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NASCAR testing in Charlotte aimed at better racing 2014

CONCORD The calendar still says 2013, but all eyes in the garage area of Charlotte Motor Speedway on Wednesday were focused on 2014.

NASCAR directed a day-long test, including simulated races and more than 30 cars, in hopes of finding a combination of rules changes that improve racing, particularly on 1.5-mile speedways such as Charlotte.

While results were not immediately known, turnout was key for NASCAR.

“With aerodynamics playing such a key role, it’s important that we run as many cars as we can,” said Robin Pemberton, NASCAR’s vice president for competition. “Different tracks give us a little different feel as far as aerodynamics, different (racing) grooves.

“You can never have enough cars when you go test things like this.”

The ideas tested included the elimination of pre- and postrace front height rules, less ground clearance on the cars’ sides, larger rear spoilers, roof strips and different sized radiator pans. They also tested some changes that would reduce horsepower.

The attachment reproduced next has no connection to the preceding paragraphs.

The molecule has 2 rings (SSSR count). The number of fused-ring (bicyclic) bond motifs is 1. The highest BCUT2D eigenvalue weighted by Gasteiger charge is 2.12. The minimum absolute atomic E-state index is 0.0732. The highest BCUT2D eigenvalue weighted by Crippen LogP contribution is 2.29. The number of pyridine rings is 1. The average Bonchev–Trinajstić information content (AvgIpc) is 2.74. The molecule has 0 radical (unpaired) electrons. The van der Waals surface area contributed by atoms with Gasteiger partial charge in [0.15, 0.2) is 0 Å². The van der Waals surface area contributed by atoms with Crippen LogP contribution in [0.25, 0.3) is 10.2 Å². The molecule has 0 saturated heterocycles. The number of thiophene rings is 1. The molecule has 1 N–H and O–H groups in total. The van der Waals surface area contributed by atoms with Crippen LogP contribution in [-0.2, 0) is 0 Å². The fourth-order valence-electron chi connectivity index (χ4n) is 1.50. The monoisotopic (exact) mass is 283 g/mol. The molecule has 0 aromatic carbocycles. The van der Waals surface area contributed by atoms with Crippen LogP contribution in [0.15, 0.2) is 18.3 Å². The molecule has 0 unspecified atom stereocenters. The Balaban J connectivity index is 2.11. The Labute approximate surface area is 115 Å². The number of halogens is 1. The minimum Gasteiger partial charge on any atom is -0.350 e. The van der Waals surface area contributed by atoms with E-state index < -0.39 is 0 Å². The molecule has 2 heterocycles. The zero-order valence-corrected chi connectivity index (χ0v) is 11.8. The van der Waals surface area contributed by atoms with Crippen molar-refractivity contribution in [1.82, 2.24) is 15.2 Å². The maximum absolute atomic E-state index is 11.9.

“Really what we are attempting to do here is to get closer competition and more passing – more with an eye for the fans,” said George Stefanyshyn, NASCAR’s vice president of innovation.

Four mock races were conducted, with debriefings that included drivers, crew chiefs and NASCAR officials following each one.

NASCAR officials plan to analyze the data and, combined with information from the October test at Charlotte, have a rules package set by early next week.

Stefanyshyn said the testing has been focused on 1.5-mile tracks but “any of the learning can be applied to other tracks.”

Some of the measurement methods used are the time differential between the first- and fifth-place cars and the time differential between the 10 fastest laps.

New NASCAR COO: Brent Dewar, a former General Motors executive, was named chief operating officer of NASCAR, a new position in the organization.

“Brent brings creativity, drive, intelligence, operational acumen and a clear understanding of our assets and challenges to NASCAR,” said NASCAR chairman Brian France.

Dewar has served as a consultant for NASCAR over the past year.

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